Air Canada has entered exclusive talks to buy Transat in a deal that values the Canadian leisure airline and tour operator at about C$520m.
The proposed transaction, valued at C$13.00 per share of Transat, would create a Montreal-based global travel services group. The two companies will now negotiate during a 30-day exclusivity period.
“The acquisition presents a unique opportunity to compete with the very best in the world when it comes to leisure travel,” said Calin Rovinescu, president and chief executive of Air Canada.
“It will also allow us to further grow our hub at Montréal-Trudeau Airport, where we have added 35 new routes since 2012 to the benefit of the Montreal and Quebéc communities, and from which we carried ten million customers in 2018 alone.”
Montréal-Trudeau Airport is a strategic hub for both Air Canada and low-cost carrier Air Transat, with the former launching a string of routes to global markets including Shanghai, Beijing, Tokyo, Tel Aviv, Lima, Sao Paulo, and Casablanca since 2012.
According to figures from OAG Schedules Analyser, Air Canada offered more than 6.6 million departure seats from Montréal in 2018, while Air Transat offered in excess of 1.3 million. The figures represented year-on-year growth of 7.5 percent and 11.6 percent respectively.
“This announcement is good news for Transat,” said Jean-Marc Eustache, president and chief executive of Transat. “This is an opportunity to team up with a great company that knows and understands our industry and has had undisputable success in the travel business.
“This represents the best prospect for not only maintaining, but growing over the long term the business and jobs that Transat has been developing in Quebéc and elsewhere for more than 30 years.”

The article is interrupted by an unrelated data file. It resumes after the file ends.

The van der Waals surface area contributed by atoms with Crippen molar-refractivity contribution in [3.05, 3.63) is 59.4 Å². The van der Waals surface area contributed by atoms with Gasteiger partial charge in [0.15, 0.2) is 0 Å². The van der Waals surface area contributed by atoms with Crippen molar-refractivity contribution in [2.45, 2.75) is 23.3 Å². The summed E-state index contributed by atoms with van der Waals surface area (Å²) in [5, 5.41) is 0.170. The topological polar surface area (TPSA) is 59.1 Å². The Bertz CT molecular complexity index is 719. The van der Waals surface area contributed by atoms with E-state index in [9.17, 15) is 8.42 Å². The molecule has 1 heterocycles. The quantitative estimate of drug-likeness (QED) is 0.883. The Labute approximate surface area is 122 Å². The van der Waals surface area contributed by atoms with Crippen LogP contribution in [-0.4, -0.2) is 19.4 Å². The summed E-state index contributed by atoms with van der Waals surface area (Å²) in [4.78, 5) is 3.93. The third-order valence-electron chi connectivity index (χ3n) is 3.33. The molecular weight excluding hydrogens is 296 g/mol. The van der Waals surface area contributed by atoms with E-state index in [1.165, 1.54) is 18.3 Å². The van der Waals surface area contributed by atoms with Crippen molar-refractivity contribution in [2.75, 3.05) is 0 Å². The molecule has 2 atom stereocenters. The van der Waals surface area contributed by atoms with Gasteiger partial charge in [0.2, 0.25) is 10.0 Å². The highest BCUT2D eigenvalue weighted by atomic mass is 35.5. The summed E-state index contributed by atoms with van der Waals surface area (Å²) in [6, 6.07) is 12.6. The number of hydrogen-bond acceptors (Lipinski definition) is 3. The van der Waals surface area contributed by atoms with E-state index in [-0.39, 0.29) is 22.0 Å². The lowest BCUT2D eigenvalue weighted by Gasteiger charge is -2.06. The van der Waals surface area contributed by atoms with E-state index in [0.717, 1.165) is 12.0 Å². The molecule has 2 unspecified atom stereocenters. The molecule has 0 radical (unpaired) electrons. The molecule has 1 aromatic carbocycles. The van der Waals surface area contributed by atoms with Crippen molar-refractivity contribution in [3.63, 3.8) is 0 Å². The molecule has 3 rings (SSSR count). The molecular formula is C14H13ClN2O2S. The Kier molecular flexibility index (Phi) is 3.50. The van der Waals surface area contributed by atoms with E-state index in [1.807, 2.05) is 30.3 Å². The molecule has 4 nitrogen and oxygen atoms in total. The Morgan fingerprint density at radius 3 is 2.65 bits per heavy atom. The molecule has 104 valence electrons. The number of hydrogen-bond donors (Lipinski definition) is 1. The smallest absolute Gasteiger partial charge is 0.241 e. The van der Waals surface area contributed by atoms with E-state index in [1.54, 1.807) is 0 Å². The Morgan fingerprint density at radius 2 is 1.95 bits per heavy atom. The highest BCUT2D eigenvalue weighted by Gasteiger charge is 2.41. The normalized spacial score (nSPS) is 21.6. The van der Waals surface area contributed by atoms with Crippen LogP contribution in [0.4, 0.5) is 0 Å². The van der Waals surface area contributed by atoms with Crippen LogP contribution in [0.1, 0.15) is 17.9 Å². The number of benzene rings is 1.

The proposed deal comes less than a month after Transat disclosed that it was in talks with more than one party regarding a potential transaction. While it will be scrutinised by competition regulations, it should be well-received by authorities in Quebéc as it will ensure jobs remain in the province.
As one of the co-founders of Transat, Jean-Marc Eustache has been at the helm of the group since 1987 and has helped to grow the company into a giant of the Canadian travel industry.
He spoke exclusively to Routesonline about mounting competition in Air Transat’s home market, how the airline is strengthening its position on transatlantic routes, and the future growth of its fleet.
Although Air Canada’s plans for the Transat brand are as yet unknown, it is likely that the Air Transat brand will be retired and Air Canada Rouge becomes its enlarged weapon in the budget market, providing better competition against the influx of ULCCs.
The fleets of Air Canada and Transat also share commonality - Air Transat operates seven Boeing 787-800s as well as 16 Airbus A330-200s, four A330-300s and four A321-200s. Although the airline also has seven A310s, they are being replaced by A321LRs.
Air Transat this month took delivery of the first of 15 A321LRs it is set to receive. The aircraft will be used for long-haul flights, primarily on thinner routes to Europe, the Caribbean, and Central and South America.
The planned tie up between Air Canada and Transat comes in the same week that Onex Corp - which in 1999 unsuccessfully tried to buy Air Canada and merge it with Canadian Airlines - agreed to purchase WestJet in an all-cash transaction valued at C$5bn, including assumed debt.
“We are delighted to continue the journey of building an airline based on a growing network, providing competitive airfares and more choice to, from and within Canada, for communities large and small,” said Ed Sims, WestJet’s president and chief executive.
“Integral to this relationship is a commitment to our employees, and our unique ownership-driven culture.”
The purchase price represents a 67 percent premium to last Friday’s (10 May 2019) closing share price. The deal is expected to close in the latter part of 2019 or early 2020.